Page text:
It’s understandable that when hearing of something sad and heartbreaking such as a miscarriage, we might be sad for that person. However, we shouldn’t be overly sad, and dramatic for that person and their situation. What I mean is, if someone tells you they have had a miscarriage, don’t be hysterical and more upset than they are. They are the ones that lost the baby, not you. Don’t make it about you.


Again, I’m not a professional but I am 1 in 4 women who have experienced a miscarriage. I am a woman and angel mommy who was hurt by many of these phrases. This is just my personal advice I’d like to offer to others.

If you like what you have read, then feel free to “Like” or comment on this post, and subscribe to my blog to receive email notifications every time I post! Thanks for reading!

Healing Art 🎨

Miscarriage

The immediate days following my procedure, I was in a lot of physical and emotional pain. I was heartbroken my baby was gone. I was saddened I was no longer pregnant and I was angry my hormones were all over the place and I still felt pregnant. I was also confused as to why I miscarried my baby. Through my many emotions, I found comfort in art.

I spent many hours coloring in my adult coloring book. I also downloaded many songs that related to grief, death, love and miscarriage. I looked up many quotes online that I found comforting and relatable to what I was feeling, I knitted and crocheted different items that allowed me to be creative as well as keep my hands busy. Lastly, I embroidered Mackenzie’s quilt. I had never done embroidering before, but it honestly turned out better than I thought. I love art and find it very therapeutic.


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Finding Support

Miscarriage

The next few days are a blur. I stayed with my parents until Charles returned from Washington Monday March 4th. I spent that time at my parents resting, watching movies, eating comfort food, and coloring. Time felt so slow. The days blended together. There were many people who called and messaged to see how I was doing. So many people meant well, but simply didn’t know what to say or said the wrong thing. While others stayed away because they were afraid.

One night when I couldn’t sleep, I did some research. I was searching for local and global support for people who have suffered a miscarriage. While looking on Facebook, I stumbled across the Miscarriage Matters Support Group. This is a closed group on Facebook designed for women who have recently suffered a miscarriage. It is a safe place for women to vent, ask questions and just talk about what we are going through. I asked to join the group, and thankfully I was accepted.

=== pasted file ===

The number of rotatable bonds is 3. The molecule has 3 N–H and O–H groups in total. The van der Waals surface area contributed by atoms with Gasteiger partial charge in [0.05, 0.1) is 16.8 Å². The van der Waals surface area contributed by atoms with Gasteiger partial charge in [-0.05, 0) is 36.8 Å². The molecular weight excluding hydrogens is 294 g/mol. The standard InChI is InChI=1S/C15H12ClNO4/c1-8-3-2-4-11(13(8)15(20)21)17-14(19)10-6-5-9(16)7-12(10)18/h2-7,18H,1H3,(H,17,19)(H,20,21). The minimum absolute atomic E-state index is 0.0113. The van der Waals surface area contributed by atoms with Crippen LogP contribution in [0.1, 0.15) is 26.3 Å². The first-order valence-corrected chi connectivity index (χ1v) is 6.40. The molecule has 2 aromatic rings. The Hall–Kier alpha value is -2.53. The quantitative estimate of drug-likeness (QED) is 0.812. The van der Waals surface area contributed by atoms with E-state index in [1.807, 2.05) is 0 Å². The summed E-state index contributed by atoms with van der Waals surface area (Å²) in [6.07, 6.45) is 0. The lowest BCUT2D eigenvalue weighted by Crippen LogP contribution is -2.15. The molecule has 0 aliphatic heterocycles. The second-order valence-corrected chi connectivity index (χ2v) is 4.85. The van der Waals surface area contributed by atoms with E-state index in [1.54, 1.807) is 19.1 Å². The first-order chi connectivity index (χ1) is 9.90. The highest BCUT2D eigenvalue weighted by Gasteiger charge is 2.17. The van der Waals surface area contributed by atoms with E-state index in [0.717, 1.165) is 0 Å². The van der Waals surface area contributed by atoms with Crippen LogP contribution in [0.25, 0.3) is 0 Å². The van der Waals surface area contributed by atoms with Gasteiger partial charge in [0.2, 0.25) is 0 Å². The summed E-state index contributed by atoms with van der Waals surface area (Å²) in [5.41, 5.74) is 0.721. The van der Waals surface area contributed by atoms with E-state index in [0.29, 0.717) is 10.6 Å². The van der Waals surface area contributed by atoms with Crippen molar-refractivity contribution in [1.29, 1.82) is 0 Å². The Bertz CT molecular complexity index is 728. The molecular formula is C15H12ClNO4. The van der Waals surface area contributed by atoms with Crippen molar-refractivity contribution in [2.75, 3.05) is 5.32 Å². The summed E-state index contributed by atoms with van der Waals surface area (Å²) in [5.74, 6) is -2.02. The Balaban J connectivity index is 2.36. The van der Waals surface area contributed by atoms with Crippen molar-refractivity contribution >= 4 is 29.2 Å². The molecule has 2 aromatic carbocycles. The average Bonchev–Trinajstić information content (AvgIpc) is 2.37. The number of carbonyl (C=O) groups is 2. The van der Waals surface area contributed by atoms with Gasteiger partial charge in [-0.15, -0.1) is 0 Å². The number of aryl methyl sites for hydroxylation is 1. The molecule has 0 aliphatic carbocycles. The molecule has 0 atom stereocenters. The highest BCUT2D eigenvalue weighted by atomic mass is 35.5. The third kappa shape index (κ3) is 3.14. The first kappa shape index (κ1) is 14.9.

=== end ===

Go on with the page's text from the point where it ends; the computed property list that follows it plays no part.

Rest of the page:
If you interested in learning more about Miscarriage Matters Inc. I have provided a link to their website below.

https://www.mymiscarriagematters.org/


The first week of March, Charles and I were on spring break from school. I hated that all of this had happened, but I was slightly thankful we were on spring break and I could heal physically before going back to school. Over spring break, Charles and I went over to our Associate Pastor’s house for dinner. The Reverend and his wife were so kind and loving. I felt terrible for hurting and not really enjoying myself, but I was thankful for their love and support.

That weekend we also went over to my sister-in-law’s house. She also made us dinner and gave us much love and support. A majority of the evening was spent with us hanging out with our niece and nephews, as well as watching a funny movie. We didn’t really talk about the miscarriage, we more less just tried to find some sort of joy in my world of sadness,


After sharing my story of pregnancy loss on Facebook, I received many personal messages of sympathy, compassion and even other women who have experienced it too. As I read the personal messages I received, as well as hearing from the women in my support group…. I realized something. Miscarriage is a lot more common than most people realize. In fact it’s more common than I had ever realized. If 25% of pregnancies end in miscarriage and 1 in 4 women experience miscarriage, then why don’t we talk about it? Why don’t we hear more about miscarriage? This saddened me… but I didn’t know how to fix it.

“I felt like I had failed because I didn’t know how common miscarriages were because we don’t talk about them.” – Michelle Obama

Why?

Miscarriage

I remember being rolled to the recovery room. I remember not feeling any physical pain. I remember thinking the lights were way too bright. I remember feeling really confused, not sure where I was or why I felt so incredibly out of it. Then… I remembered everything.

Bargaining

I felt the weight of my broken heart throughout my entire body. My baby was gone… spiritually, emotionally, mentally and now physically. She was gone forever. I began crying, screaming, and yelling. In my head I didn’t think I was that loud, but apparently I was because the people in recovery continuously told me I was being too loud. I felt my nurses trying to comfort me by holding my hand and rubbing my arm. I remember a nurse trying to have me take some pills and a sip of water. I think the pills were for anxiety. I remember I would hear a beeping noise every time I would hold my breath, my nurses would remind me to breathe.

“Why God Why!? God killed my baby! God took her away!” I continued thrashing in the bed. I was so overcome by emotion and heartbreak. “God how could you do this to me!? I want my baby! I want Mackenzie! I hate you God! How could you do this to me!? Oh Mackenzie!” I continued screaming this in recovery. I remember hearing the nurses talk about bringing my mom back.